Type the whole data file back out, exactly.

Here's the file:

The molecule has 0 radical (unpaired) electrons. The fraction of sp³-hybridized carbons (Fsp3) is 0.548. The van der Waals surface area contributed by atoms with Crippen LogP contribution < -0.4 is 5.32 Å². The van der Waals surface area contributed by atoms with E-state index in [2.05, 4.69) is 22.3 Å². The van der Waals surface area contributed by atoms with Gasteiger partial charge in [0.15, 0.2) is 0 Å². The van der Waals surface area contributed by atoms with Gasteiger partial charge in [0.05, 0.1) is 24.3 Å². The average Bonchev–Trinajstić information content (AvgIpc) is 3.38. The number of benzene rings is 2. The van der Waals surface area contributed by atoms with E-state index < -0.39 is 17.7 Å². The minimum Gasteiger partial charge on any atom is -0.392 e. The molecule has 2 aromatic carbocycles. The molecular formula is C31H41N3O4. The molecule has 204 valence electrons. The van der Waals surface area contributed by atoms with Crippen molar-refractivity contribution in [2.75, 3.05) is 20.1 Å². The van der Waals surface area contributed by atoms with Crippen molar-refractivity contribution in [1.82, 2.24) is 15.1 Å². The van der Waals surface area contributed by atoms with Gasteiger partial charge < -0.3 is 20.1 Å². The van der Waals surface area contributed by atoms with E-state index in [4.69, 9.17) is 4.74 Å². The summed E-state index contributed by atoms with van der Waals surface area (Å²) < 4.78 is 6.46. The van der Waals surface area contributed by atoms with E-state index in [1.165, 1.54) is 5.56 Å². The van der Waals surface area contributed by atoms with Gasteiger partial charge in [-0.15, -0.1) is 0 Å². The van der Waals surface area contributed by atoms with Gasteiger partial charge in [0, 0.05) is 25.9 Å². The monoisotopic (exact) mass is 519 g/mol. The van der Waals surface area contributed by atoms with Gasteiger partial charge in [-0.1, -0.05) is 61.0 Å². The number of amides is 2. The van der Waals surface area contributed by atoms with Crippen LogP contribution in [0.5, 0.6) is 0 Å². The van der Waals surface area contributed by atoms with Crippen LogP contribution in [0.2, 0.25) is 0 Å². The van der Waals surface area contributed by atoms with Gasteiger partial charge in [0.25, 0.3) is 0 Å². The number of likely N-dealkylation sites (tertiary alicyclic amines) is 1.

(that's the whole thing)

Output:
The molecule has 0 radical (unpaired) electrons. The fraction of sp³-hybridized carbons (Fsp3) is 0.548. The van der Waals surface area contributed by atoms with Crippen LogP contribution < -0.4 is 5.32 Å². The van der Waals surface area contributed by atoms with E-state index in [2.05, 4.69) is 22.3 Å². The van der Waals surface area contributed by atoms with Gasteiger partial charge in [0.15, 0.2) is 0 Å². The van der Waals surface area contributed by atoms with Gasteiger partial charge in [0.05, 0.1) is 24.3 Å². The average Bonchev–Trinajstić information content (AvgIpc) is 3.38. The number of benzene rings is 2. The van der Waals surface area contributed by atoms with E-state index < -0.39 is 17.7 Å². The minimum Gasteiger partial charge on any atom is -0.392 e. The molecule has 2 aromatic carbocycles. The molecular formula is C31H41N3O4. The molecule has 204 valence electrons. The van der Waals surface area contributed by atoms with Crippen molar-refractivity contribution in [2.75, 3.05) is 20.1 Å². The van der Waals surface area contributed by atoms with Crippen molar-refractivity contribution in [1.82, 2.24) is 15.1 Å². The van der Waals surface area contributed by atoms with Gasteiger partial charge < -0.3 is 20.1 Å². The van der Waals surface area contributed by atoms with E-state index in [4.69, 9.17) is 4.74 Å². The summed E-state index contributed by atoms with van der Waals surface area (Å²) < 4.78 is 6.46. The van der Waals surface area contributed by atoms with E-state index in [1.165, 1.54) is 5.56 Å². The van der Waals surface area contributed by atoms with Gasteiger partial charge in [-0.15, -0.1) is 0 Å². The van der Waals surface area contributed by atoms with Gasteiger partial charge in [0, 0.05) is 25.9 Å². The monoisotopic (exact) mass is 519 g/mol. The van der Waals surface area contributed by atoms with Gasteiger partial charge in [-0.1, -0.05) is 61.0 Å². The number of amides is 2. The van der Waals surface area contributed by atoms with Crippen LogP contribution in [0.5, 0.6) is 0 Å². The van der Waals surface area contributed by atoms with Crippen LogP contribution in [0.2, 0.25) is 0 Å². The van der Waals surface area contributed by atoms with Gasteiger partial charge in [0.25, 0.3) is 0 Å². The number of likely N-dealkylation sites (tertiary alicyclic amines) is 1.